Even Britney Spears Shops at Target — You Can Save Money on Christmas Gifts Without Looking Cheap
I am the first to admit that being an adult is a real drag sometimes, especially around the holidays. Gone are the days when I’d receive greeting cards full of money in the mail. Now I’m the one hitting the ATM on the way home from work and mailing off Christmas cash. Rather than thumbing through a Toys R’ Us catalog and circling everything I want from Santa this year, I’ll be stressing over my savings account and how much of it I can bear to part with in December for Christmas gift shopping.
And what’s even worse than adulthood? Young adulthood, which often involves rent payments that take up half your income and cheap meals that come from a box rather than an oven. It’s no wonder the holidays can wreak havoc on a budding budget.
That’s why I won’t be spending nearly as much money this year as I have in the past. I’ve learned that generosity is always appreciated, but never enough to make that sinking feeling in your stomach disappear after checking your bank account balance on December 26. Your family and friends either like you or they don’t — no amount of money spent can change that sentiment, so you might as well save money on gifts.
After blowing more cash than I’d like to think about in previous years, here are my top tips for saving money on gifts during the holidays.
How to Save Money on Christmas Gifts
Swallow Your Pride and Shop at Target. I love Target. And what’s not to love about a place where you can grab shampoo, patio chairs, a cute dress and a capo for your guitar all in one trip? Even Britney Spears admits she shops at Target regularly, and Natalie Portman was seen earlier this year wearing a $40 Target dress to an event. If that’s not enough to convince you that Target should be your money-saving mecca for cheap holiday gifts, also know that they offer a debit version of their Red Card, so you can save 5 percent on all your purchases without having to use credit.
Take Advantage of Amazon. This online retailer is a lifesaver year round, but my love for Amazon.com really swells during the month of December. If you have a book or music lover in your life, you will find the best prices on Amazon hands down. And if you’re looking for something else — anything else — Amazon will probably have that, too, and for cheap. Then there’s the shipping, which is not only blazing fast, but usually free as well; just be sure you’re ordering from Amazon and not a third-party seller to easily qualify for free shipping.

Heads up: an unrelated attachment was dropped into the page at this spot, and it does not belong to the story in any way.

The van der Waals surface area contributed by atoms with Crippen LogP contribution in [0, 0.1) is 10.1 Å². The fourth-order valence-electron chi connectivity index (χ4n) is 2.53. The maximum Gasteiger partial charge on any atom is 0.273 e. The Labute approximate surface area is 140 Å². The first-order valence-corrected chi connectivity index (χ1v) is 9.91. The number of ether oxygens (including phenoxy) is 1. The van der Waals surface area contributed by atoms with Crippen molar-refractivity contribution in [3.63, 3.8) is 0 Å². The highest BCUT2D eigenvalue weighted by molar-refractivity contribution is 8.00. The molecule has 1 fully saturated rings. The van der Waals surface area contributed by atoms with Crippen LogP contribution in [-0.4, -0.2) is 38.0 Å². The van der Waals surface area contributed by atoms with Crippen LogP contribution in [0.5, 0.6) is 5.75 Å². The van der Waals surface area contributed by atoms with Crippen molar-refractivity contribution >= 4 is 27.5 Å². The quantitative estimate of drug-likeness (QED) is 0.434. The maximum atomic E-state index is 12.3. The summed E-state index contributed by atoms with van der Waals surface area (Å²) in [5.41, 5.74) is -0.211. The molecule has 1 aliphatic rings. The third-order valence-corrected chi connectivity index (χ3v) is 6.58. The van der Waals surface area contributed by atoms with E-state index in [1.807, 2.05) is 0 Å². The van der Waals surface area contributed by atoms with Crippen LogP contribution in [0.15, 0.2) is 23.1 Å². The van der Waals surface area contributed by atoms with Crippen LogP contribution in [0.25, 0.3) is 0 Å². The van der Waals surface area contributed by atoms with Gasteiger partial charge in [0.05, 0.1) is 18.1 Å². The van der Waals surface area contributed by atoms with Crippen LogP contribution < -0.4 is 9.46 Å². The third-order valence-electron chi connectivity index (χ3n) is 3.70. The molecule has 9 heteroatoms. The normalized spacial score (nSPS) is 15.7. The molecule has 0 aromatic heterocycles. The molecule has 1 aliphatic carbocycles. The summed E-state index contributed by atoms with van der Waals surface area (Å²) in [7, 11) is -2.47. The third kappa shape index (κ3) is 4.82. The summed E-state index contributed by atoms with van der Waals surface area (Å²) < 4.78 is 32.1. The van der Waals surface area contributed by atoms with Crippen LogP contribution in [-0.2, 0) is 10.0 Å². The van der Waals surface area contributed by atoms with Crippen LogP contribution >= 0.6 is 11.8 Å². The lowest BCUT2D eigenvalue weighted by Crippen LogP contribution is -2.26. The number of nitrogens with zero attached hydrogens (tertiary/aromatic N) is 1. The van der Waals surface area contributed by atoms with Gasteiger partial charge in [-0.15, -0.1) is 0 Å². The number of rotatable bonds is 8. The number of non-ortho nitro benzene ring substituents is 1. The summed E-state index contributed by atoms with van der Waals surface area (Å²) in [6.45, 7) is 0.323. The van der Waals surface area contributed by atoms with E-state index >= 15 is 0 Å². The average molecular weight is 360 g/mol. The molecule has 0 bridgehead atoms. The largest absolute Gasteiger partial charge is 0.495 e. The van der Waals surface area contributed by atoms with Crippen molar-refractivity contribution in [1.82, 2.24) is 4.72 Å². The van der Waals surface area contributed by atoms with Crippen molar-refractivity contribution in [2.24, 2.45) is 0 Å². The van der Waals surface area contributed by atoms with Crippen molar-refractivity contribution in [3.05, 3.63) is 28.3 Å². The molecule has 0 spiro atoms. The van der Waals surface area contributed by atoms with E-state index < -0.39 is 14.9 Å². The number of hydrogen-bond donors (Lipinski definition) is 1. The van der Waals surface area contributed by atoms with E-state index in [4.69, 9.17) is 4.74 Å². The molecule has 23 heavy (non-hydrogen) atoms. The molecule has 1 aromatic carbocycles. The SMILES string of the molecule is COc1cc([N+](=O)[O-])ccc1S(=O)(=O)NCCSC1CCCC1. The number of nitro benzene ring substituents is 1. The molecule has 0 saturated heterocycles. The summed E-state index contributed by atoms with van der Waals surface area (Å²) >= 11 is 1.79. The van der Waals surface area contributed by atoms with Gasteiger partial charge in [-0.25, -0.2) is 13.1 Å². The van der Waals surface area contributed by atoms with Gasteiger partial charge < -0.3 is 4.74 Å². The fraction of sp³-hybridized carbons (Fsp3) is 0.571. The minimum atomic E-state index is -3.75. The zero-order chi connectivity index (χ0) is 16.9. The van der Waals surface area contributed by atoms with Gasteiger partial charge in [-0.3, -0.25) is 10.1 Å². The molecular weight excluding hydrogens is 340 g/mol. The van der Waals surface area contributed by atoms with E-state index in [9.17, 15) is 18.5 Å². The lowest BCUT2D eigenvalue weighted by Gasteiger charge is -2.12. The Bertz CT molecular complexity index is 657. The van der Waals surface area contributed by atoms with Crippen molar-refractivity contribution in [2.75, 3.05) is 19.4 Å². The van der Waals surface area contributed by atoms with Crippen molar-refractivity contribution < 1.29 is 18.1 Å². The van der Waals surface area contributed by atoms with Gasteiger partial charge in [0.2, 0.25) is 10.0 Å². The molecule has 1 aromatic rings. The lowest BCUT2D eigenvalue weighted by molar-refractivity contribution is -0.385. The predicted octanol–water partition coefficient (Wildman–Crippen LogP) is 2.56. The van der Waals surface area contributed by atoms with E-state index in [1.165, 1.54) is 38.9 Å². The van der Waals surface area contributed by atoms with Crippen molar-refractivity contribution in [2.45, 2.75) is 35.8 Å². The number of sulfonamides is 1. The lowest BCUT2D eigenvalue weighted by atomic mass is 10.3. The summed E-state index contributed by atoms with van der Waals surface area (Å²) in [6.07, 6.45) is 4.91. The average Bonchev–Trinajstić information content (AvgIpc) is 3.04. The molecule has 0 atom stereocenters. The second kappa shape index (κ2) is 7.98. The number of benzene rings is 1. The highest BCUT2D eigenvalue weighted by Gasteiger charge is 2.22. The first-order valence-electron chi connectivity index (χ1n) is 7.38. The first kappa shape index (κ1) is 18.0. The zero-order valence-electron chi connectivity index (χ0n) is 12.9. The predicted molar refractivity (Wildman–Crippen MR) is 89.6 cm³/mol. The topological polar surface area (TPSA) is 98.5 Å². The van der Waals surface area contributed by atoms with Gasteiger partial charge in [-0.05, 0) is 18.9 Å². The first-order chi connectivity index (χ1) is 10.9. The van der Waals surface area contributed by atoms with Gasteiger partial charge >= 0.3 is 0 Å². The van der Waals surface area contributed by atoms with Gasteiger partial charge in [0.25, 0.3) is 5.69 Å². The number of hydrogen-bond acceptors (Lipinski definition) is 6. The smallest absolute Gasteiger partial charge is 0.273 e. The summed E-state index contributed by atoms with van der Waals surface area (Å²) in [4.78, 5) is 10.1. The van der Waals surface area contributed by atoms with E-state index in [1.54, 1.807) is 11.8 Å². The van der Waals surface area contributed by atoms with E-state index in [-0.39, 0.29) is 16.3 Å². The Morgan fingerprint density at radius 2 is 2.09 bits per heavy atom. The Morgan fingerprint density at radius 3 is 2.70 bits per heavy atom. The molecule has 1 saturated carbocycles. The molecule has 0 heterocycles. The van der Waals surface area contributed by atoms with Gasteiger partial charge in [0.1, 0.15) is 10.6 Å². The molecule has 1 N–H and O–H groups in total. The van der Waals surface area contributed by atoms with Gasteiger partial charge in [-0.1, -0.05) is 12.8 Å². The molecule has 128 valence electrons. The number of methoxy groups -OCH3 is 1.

Divide and Conquer. Not only do I have my own family to worry about at Christmas, but my boyfriend’s too. That’s why they “kids” in his family — the older brother and wife, the middle sister and boyfriend, and us, have stopped buying individual gifts for each other and pool our names to be drawn from instead. Cutting five gifts down to one not only reduces on costs significantly, but also allows you to put more thought into the single gift you’re tasked with purchasing. Just be sure the Star Wars fanatics are paired with each other or you could be in for disappointment on Christmas morning.
Kill Two Birds. Speaking of couples, it’s much more cost-effective to buy one gift that two people can enjoy together, rather than individual gifts. However, this will require that you know the couple well and can provide a single gift that they’ll both appreciate and use equally.
Don’t Make it about You. The blessing of a generous family can quickly turn into a moral dilemma when you don’t have the equivalent cash to spend on them. If you’re really strapped this year and feel uncomfortable accepting gifts, ask that others simply take you off their shopping lists. And if you’re sure they’ll ignore your request and spend money on you anyway, ask that they donate to a charity of your choice rather than purchasing material gifts for you this year.
It’s easy to get wrapped up in the idea that spending money equates to demonstrating gratitude, but it’s important to take a step back every now and then and remember the real reason we’re all celebrating. Giving and receiving gifts is fun and makes for a special holiday, but it’s not worth it if you struggle with debt the rest of the year due to overspending.